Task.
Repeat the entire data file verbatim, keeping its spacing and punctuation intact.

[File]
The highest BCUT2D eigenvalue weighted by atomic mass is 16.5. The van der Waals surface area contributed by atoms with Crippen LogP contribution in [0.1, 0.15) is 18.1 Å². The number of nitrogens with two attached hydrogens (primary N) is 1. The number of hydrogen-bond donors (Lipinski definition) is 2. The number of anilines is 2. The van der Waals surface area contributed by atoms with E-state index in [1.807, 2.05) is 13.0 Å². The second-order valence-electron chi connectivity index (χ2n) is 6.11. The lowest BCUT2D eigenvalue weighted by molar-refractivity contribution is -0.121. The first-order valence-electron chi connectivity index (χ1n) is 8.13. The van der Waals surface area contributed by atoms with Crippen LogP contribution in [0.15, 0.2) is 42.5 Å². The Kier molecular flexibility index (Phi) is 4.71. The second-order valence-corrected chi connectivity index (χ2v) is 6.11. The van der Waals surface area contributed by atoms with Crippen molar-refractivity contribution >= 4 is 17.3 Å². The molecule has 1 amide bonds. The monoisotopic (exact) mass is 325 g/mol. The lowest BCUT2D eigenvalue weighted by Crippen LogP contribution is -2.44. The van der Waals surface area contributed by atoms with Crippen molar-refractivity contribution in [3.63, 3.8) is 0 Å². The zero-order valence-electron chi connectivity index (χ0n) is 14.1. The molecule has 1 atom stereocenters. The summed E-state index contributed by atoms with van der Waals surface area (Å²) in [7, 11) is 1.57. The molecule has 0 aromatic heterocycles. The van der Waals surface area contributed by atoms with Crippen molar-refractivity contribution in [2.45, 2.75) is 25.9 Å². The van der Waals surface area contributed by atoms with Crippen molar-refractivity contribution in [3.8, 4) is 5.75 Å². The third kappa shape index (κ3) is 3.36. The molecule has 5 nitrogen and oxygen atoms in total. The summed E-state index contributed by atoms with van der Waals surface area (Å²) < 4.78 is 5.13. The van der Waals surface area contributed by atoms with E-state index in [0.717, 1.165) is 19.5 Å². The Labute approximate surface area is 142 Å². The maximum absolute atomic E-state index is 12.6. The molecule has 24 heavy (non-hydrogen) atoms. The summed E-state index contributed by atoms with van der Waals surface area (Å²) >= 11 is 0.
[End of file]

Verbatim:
The highest BCUT2D eigenvalue weighted by atomic mass is 16.5. The van der Waals surface area contributed by atoms with Crippen LogP contribution in [0.1, 0.15) is 18.1 Å². The number of nitrogens with two attached hydrogens (primary N) is 1. The number of hydrogen-bond donors (Lipinski definition) is 2. The number of anilines is 2. The van der Waals surface area contributed by atoms with E-state index in [1.807, 2.05) is 13.0 Å². The second-order valence-electron chi connectivity index (χ2n) is 6.11. The lowest BCUT2D eigenvalue weighted by molar-refractivity contribution is -0.121. The first-order valence-electron chi connectivity index (χ1n) is 8.13. The van der Waals surface area contributed by atoms with Crippen LogP contribution in [0.15, 0.2) is 42.5 Å². The Kier molecular flexibility index (Phi) is 4.71. The second-order valence-corrected chi connectivity index (χ2v) is 6.11. The van der Waals surface area contributed by atoms with Crippen molar-refractivity contribution >= 4 is 17.3 Å². The molecule has 1 amide bonds. The monoisotopic (exact) mass is 325 g/mol. The lowest BCUT2D eigenvalue weighted by Crippen LogP contribution is -2.44. The van der Waals surface area contributed by atoms with Crippen molar-refractivity contribution in [3.63, 3.8) is 0 Å². The zero-order valence-electron chi connectivity index (χ0n) is 14.1. The molecule has 1 atom stereocenters. The summed E-state index contributed by atoms with van der Waals surface area (Å²) in [7, 11) is 1.57. The molecule has 0 aromatic heterocycles. The van der Waals surface area contributed by atoms with Crippen molar-refractivity contribution in [2.45, 2.75) is 25.9 Å². The van der Waals surface area contributed by atoms with Crippen molar-refractivity contribution in [3.8, 4) is 5.75 Å². The third kappa shape index (κ3) is 3.36. The molecule has 5 nitrogen and oxygen atoms in total. The summed E-state index contributed by atoms with van der Waals surface area (Å²) < 4.78 is 5.13. The van der Waals surface area contributed by atoms with E-state index in [0.717, 1.165) is 19.5 Å². The Labute approximate surface area is 142 Å². The maximum absolute atomic E-state index is 12.6. The molecule has 24 heavy (non-hydrogen) atoms. The summed E-state index contributed by atoms with van der Waals surface area (Å²) >= 11 is 0.